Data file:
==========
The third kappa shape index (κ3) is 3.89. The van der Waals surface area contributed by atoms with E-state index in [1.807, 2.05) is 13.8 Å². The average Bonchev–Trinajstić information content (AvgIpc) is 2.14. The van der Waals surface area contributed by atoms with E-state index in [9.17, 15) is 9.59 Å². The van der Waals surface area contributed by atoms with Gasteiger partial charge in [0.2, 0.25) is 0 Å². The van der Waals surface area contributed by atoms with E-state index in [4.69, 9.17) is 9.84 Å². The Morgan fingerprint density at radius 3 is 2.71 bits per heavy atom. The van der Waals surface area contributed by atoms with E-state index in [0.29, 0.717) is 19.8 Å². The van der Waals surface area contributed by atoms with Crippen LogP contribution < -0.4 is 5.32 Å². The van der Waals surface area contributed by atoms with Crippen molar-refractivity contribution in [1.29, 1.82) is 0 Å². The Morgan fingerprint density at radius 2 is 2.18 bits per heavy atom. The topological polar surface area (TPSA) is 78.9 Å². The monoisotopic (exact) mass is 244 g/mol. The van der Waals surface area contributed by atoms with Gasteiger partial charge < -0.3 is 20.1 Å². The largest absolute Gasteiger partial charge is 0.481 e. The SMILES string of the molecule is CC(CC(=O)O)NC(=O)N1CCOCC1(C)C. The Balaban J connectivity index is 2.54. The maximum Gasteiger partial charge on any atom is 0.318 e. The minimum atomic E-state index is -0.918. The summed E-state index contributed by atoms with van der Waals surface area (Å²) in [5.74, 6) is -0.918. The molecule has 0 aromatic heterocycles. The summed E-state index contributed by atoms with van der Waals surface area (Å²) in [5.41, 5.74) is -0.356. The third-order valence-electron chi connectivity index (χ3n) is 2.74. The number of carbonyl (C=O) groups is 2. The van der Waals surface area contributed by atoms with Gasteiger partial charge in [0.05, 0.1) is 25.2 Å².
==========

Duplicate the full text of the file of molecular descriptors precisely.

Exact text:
The third kappa shape index (κ3) is 3.89. The van der Waals surface area contributed by atoms with E-state index in [1.807, 2.05) is 13.8 Å². The average Bonchev–Trinajstić information content (AvgIpc) is 2.14. The van der Waals surface area contributed by atoms with E-state index in [9.17, 15) is 9.59 Å². The van der Waals surface area contributed by atoms with Gasteiger partial charge in [0.2, 0.25) is 0 Å². The van der Waals surface area contributed by atoms with E-state index in [4.69, 9.17) is 9.84 Å². The Morgan fingerprint density at radius 3 is 2.71 bits per heavy atom. The van der Waals surface area contributed by atoms with E-state index in [0.29, 0.717) is 19.8 Å². The van der Waals surface area contributed by atoms with Crippen LogP contribution < -0.4 is 5.32 Å². The van der Waals surface area contributed by atoms with Crippen molar-refractivity contribution in [1.29, 1.82) is 0 Å². The Morgan fingerprint density at radius 2 is 2.18 bits per heavy atom. The topological polar surface area (TPSA) is 78.9 Å². The monoisotopic (exact) mass is 244 g/mol. The van der Waals surface area contributed by atoms with Gasteiger partial charge < -0.3 is 20.1 Å². The largest absolute Gasteiger partial charge is 0.481 e. The SMILES string of the molecule is CC(CC(=O)O)NC(=O)N1CCOCC1(C)C. The Balaban J connectivity index is 2.54. The maximum Gasteiger partial charge on any atom is 0.318 e. The minimum atomic E-state index is -0.918. The summed E-state index contributed by atoms with van der Waals surface area (Å²) in [5.74, 6) is -0.918. The molecule has 0 aromatic heterocycles. The summed E-state index contributed by atoms with van der Waals surface area (Å²) in [5.41, 5.74) is -0.356. The third-order valence-electron chi connectivity index (χ3n) is 2.74. The number of carbonyl (C=O) groups is 2. The van der Waals surface area contributed by atoms with Gasteiger partial charge in [0.05, 0.1) is 25.2 Å².